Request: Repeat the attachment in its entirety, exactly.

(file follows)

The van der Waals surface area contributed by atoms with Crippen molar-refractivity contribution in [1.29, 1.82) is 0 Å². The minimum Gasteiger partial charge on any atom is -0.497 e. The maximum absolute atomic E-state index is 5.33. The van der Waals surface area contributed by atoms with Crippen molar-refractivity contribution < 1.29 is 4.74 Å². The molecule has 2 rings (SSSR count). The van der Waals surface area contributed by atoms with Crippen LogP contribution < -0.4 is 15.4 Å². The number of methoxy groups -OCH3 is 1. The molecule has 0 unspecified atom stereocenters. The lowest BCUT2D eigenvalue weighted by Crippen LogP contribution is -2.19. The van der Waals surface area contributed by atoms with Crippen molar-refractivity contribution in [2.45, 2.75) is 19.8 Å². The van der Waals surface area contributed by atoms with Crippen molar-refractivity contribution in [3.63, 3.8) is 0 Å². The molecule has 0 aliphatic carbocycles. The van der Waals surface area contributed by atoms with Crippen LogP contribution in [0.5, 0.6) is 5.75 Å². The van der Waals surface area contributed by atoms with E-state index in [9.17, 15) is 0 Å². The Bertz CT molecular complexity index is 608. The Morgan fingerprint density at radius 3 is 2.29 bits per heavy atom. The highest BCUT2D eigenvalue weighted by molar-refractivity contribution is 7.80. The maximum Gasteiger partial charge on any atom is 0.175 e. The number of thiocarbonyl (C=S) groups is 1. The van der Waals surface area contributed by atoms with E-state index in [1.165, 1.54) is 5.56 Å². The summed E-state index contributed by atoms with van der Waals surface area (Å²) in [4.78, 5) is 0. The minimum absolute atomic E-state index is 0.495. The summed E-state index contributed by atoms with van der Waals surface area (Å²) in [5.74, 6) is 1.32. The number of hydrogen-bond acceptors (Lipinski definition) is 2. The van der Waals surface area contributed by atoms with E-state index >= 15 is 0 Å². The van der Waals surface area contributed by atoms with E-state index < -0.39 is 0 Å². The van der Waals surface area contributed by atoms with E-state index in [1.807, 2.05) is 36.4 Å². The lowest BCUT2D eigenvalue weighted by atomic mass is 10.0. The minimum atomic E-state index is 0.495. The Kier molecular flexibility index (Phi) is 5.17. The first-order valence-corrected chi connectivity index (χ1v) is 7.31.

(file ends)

The van der Waals surface area contributed by atoms with Crippen molar-refractivity contribution in [1.29, 1.82) is 0 Å². The minimum Gasteiger partial charge on any atom is -0.497 e. The maximum absolute atomic E-state index is 5.33. The van der Waals surface area contributed by atoms with Crippen molar-refractivity contribution < 1.29 is 4.74 Å². The molecule has 2 rings (SSSR count). The van der Waals surface area contributed by atoms with Crippen LogP contribution < -0.4 is 15.4 Å². The number of methoxy groups -OCH3 is 1. The molecule has 0 unspecified atom stereocenters. The lowest BCUT2D eigenvalue weighted by Crippen LogP contribution is -2.19. The van der Waals surface area contributed by atoms with Crippen molar-refractivity contribution in [2.45, 2.75) is 19.8 Å². The van der Waals surface area contributed by atoms with Crippen molar-refractivity contribution in [3.63, 3.8) is 0 Å². The molecule has 0 aliphatic carbocycles. The van der Waals surface area contributed by atoms with Crippen LogP contribution in [0.5, 0.6) is 5.75 Å². The van der Waals surface area contributed by atoms with E-state index in [9.17, 15) is 0 Å². The Bertz CT molecular complexity index is 608. The Morgan fingerprint density at radius 3 is 2.29 bits per heavy atom. The highest BCUT2D eigenvalue weighted by molar-refractivity contribution is 7.80. The maximum Gasteiger partial charge on any atom is 0.175 e. The number of thiocarbonyl (C=S) groups is 1. The van der Waals surface area contributed by atoms with E-state index in [1.165, 1.54) is 5.56 Å². The summed E-state index contributed by atoms with van der Waals surface area (Å²) in [4.78, 5) is 0. The minimum absolute atomic E-state index is 0.495. The summed E-state index contributed by atoms with van der Waals surface area (Å²) in [5.74, 6) is 1.32. The number of hydrogen-bond acceptors (Lipinski definition) is 2. The van der Waals surface area contributed by atoms with E-state index >= 15 is 0 Å². The van der Waals surface area contributed by atoms with E-state index < -0.39 is 0 Å². The van der Waals surface area contributed by atoms with E-state index in [1.807, 2.05) is 36.4 Å². The lowest BCUT2D eigenvalue weighted by atomic mass is 10.0. The minimum atomic E-state index is 0.495. The Kier molecular flexibility index (Phi) is 5.17. The first-order valence-corrected chi connectivity index (χ1v) is 7.31.